Celebrating Schools for National Wildlife Week: Kids 4 LA Cougars

This week Eco-Schools USA is proud to celebrate 78 years of National Wildlife Week with the theme “Members Matter: Working Together for Wildlife.” We want to celebrate and recognize the hard-working members of our school communities near and far, who everyday are making a difference for wildlife. From Monarch Heroes to Earth Heroes, students and educators are passionate in their efforts to impact the future of the world around them.

Kids, parents, teachers and community volunteers have been engaged in many projects with real-world impacts, such as creating schoolyard habitats, tagging monarch butterflies, raising money to help build a wildlife crossing for mountain lions, and working to keep trash out of our streams and rivers. It’s these collective efforts that we would like to highlight as we celebrate this special week. This story is the first in a 3 part series focusing on the work of our school members. Join us as we take a peek at what is happening at schools around the country.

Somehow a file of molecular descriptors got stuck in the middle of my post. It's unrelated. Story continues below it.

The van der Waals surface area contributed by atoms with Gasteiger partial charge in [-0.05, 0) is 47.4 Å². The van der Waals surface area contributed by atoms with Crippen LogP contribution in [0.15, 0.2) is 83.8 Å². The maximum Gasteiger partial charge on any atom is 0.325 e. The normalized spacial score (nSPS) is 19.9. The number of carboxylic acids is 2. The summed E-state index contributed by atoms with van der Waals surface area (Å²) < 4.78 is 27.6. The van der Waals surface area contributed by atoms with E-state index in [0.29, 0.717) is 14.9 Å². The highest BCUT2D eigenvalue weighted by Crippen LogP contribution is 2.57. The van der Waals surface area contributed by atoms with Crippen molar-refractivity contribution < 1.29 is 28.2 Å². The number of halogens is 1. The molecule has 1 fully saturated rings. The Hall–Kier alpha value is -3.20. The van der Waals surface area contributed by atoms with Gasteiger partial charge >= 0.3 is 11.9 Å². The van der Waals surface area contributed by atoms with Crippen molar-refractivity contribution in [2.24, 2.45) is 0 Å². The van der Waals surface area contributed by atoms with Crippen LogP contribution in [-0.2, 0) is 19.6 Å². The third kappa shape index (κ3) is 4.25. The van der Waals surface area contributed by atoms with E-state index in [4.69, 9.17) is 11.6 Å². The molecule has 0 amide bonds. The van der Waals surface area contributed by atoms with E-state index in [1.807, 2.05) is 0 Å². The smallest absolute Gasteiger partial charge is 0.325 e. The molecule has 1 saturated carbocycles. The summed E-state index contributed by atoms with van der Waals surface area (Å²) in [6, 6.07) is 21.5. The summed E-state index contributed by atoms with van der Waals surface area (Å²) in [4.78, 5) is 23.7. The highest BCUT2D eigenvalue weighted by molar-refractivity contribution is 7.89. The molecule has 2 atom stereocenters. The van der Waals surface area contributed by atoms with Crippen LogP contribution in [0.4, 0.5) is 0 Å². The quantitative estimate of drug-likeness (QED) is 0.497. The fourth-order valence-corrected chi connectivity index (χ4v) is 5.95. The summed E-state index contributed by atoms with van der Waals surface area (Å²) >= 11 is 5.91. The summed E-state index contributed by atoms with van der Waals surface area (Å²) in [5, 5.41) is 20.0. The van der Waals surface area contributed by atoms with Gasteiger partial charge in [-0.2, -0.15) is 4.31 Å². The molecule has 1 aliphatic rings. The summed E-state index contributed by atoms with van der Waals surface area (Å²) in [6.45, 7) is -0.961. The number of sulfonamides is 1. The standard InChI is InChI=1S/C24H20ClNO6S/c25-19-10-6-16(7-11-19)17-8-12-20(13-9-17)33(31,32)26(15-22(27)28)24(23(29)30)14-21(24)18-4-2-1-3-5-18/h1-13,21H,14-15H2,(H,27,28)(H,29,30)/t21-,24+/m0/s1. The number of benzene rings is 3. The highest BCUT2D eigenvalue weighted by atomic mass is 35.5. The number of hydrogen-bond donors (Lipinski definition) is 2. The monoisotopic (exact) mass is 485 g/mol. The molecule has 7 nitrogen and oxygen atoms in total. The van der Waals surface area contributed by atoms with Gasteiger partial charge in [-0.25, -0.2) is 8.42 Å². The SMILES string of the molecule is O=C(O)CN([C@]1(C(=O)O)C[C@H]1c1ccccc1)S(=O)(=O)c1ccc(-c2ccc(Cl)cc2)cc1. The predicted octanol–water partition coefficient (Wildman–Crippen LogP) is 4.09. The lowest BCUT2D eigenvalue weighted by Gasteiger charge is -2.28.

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P22 is one of the mountain lions benefiting from the #SaveLACougars campaign. Photo by National Park Service

The MUSE School in Calabasas, California has a mission of pursuing education by “inspiring and preparing young people to live consciously with themselves, one another, and the planet”. The school allows all students to use their passion as the compass for their educational journey. Every semester, each student chooses an independent learning project to pursue.

This year three classmates chose to assist with the National Wildlife Federation’s #SaveLACougars campaign to build a wildlife crossing over the 101 freeway to help ensure a future for mountain lions in the Santa Monica Mountains. As they stated on their new website, Kids4LACougars, “We LOVE BIG CATS.” When we heard about this project, we decided to help raise the money for the bridge.”

Kids4LACougars

Kids4LACougars. Photo by MUSE School

I recently brought P-22 to the MUSE School to thank the students for their help and to talk about mountain lions and the project. I was so inspired by the love these students have for the natural world and wildlife—and their wanting to make a difference for the area’s mountain lion project. These are future environmental leaders.

Learn more about National Wildlife Week and how you can get involved!

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